Last summer, filmmakers David Lowery, Destin Cretton, Adam
Wingard and Joe Swanberg discovered that all of their movies were hitting
theaters and VOD on or around the same date. In this competitive indie
marketplace, the expected response might have been some variation of “every man for himself.” But instead, an idea arose. Why not carry the collaborative spirit that goes
into making these films into the world of distribution? With that, the
Quadruple Feature Giveaway was born. The notion: encourage audiences to see all
four features, then reward them for doing so.
Inspired by this idea and spurred on by the fact that their
own movies are being released a week apart, Kat Candler and Michael Tully rallied
the troops for the 2014 version: the Summer Indie Movie Challenge. It kicks
off this weekend with the release of my film Lucky Them (5/30 in NYC & VOD,
select cities to follow), followed the week after by Gillian Robespierre’s Obvious Child (6/6 in NYC and select cities) and Michael Tully’s Ping Pong Summer (6/6 in
NYC & VOD, select cities to follow), and finally Kat Candler’s Hellion (6/13 in NYC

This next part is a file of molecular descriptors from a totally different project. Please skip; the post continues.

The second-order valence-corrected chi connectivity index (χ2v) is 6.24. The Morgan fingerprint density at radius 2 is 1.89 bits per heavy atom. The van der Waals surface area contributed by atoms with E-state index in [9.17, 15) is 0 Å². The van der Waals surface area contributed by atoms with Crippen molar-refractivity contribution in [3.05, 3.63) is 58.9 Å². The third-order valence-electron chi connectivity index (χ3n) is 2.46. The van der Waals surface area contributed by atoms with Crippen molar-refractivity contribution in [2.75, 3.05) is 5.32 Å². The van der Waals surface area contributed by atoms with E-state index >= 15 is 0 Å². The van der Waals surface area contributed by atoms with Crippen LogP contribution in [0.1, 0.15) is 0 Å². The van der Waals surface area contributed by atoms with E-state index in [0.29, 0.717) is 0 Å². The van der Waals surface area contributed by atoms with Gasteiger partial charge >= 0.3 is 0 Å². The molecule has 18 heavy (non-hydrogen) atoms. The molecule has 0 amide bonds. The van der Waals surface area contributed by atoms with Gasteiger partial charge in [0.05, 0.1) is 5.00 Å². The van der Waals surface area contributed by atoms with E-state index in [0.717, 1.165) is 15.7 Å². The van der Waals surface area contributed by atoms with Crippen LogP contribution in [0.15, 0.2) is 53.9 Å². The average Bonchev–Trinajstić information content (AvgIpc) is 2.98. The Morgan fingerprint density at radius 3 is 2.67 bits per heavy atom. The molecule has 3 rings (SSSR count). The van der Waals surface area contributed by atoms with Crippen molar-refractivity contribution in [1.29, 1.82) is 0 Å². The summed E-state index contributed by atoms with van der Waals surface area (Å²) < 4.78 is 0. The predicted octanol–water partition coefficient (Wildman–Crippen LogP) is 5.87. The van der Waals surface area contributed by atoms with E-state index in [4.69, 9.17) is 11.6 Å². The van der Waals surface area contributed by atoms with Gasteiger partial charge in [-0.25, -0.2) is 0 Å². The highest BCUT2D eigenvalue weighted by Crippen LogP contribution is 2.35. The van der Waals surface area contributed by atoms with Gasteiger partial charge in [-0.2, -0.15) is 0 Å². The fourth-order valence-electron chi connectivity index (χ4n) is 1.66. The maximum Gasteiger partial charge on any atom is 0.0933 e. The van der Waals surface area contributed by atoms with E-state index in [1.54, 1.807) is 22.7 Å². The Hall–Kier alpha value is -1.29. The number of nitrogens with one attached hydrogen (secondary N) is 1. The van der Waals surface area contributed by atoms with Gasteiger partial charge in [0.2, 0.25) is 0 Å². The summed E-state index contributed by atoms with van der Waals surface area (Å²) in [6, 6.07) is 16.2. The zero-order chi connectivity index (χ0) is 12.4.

& VOD, select cities to follow).
The concept is straightforward: go see these four films in
a theater or rent them on VOD, tweet or Facebook pictures of your ticket stub
or receipt with #summerindiemoviechallenge to help spread the word, email all
four pics our way by July 31st, and await your amazing prizes. Seems
simple, but it represents something pretty rad: independent filmmakers embracing
the changes in the marketplace and banding together to create a community of
mutual support that gives us a louder, more powerful collective voice. And the
movies are really freaking good, too.
But wait, there’s more! Something we all noticed somewhat
after the fact is that three out of the four features in our little block are
helmed by female filmmakers. It had nothing to do with the selection process,
and in fact was not in any way intentional. We just happen to have a lot of
stellar films from individuals with two X chromosomes coming out in the next
couple weeks. Statistics be damned, ladies are part of the conversation at this
summer’s box office.
So whether you do it to support the collaborative spirit of
independent film, or to represent for the ladies, or just to watch a bunch of
movies that happen to be pretty kickass, there’s really no downside to taking
on this challenge and showing the studios that people want more than robots and
men in tights in their summer movie selections. They want movies that are
hilarious, powerful, nostalgic, authentic and unique. They want something real.
Release dates, trailers, and more information can be found